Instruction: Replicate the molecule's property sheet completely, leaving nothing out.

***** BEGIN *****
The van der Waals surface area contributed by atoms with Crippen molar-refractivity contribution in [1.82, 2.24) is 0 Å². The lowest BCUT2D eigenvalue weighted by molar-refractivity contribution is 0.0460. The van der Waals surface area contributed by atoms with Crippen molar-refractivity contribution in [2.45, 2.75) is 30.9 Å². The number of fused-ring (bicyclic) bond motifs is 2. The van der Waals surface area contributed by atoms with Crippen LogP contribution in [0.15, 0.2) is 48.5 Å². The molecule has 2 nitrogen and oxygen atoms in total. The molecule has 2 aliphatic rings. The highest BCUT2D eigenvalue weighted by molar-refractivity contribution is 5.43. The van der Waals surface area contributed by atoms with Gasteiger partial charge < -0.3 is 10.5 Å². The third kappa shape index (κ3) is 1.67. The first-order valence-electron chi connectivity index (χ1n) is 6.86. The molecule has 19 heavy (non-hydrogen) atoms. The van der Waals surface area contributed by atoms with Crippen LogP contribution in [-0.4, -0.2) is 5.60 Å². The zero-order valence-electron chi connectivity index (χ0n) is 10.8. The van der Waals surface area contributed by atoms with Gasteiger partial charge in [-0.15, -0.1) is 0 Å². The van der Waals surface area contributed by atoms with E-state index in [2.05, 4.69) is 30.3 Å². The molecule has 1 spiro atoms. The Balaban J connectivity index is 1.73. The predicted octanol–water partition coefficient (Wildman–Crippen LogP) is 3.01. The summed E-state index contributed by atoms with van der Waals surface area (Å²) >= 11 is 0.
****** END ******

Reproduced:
The van der Waals surface area contributed by atoms with Crippen molar-refractivity contribution in [1.82, 2.24) is 0 Å². The lowest BCUT2D eigenvalue weighted by molar-refractivity contribution is 0.0460. The van der Waals surface area contributed by atoms with Crippen molar-refractivity contribution in [2.45, 2.75) is 30.9 Å². The number of fused-ring (bicyclic) bond motifs is 2. The van der Waals surface area contributed by atoms with Crippen LogP contribution in [0.15, 0.2) is 48.5 Å². The molecule has 2 nitrogen and oxygen atoms in total. The molecule has 2 aliphatic rings. The highest BCUT2D eigenvalue weighted by molar-refractivity contribution is 5.43. The van der Waals surface area contributed by atoms with Gasteiger partial charge < -0.3 is 10.5 Å². The third kappa shape index (κ3) is 1.67. The first-order valence-electron chi connectivity index (χ1n) is 6.86. The molecule has 19 heavy (non-hydrogen) atoms. The van der Waals surface area contributed by atoms with Crippen LogP contribution in [-0.4, -0.2) is 5.60 Å². The zero-order valence-electron chi connectivity index (χ0n) is 10.8. The van der Waals surface area contributed by atoms with Gasteiger partial charge in [-0.15, -0.1) is 0 Å². The van der Waals surface area contributed by atoms with E-state index in [2.05, 4.69) is 30.3 Å². The molecule has 1 spiro atoms. The Balaban J connectivity index is 1.73. The predicted octanol–water partition coefficient (Wildman–Crippen LogP) is 3.01. The summed E-state index contributed by atoms with van der Waals surface area (Å²) >= 11 is 0.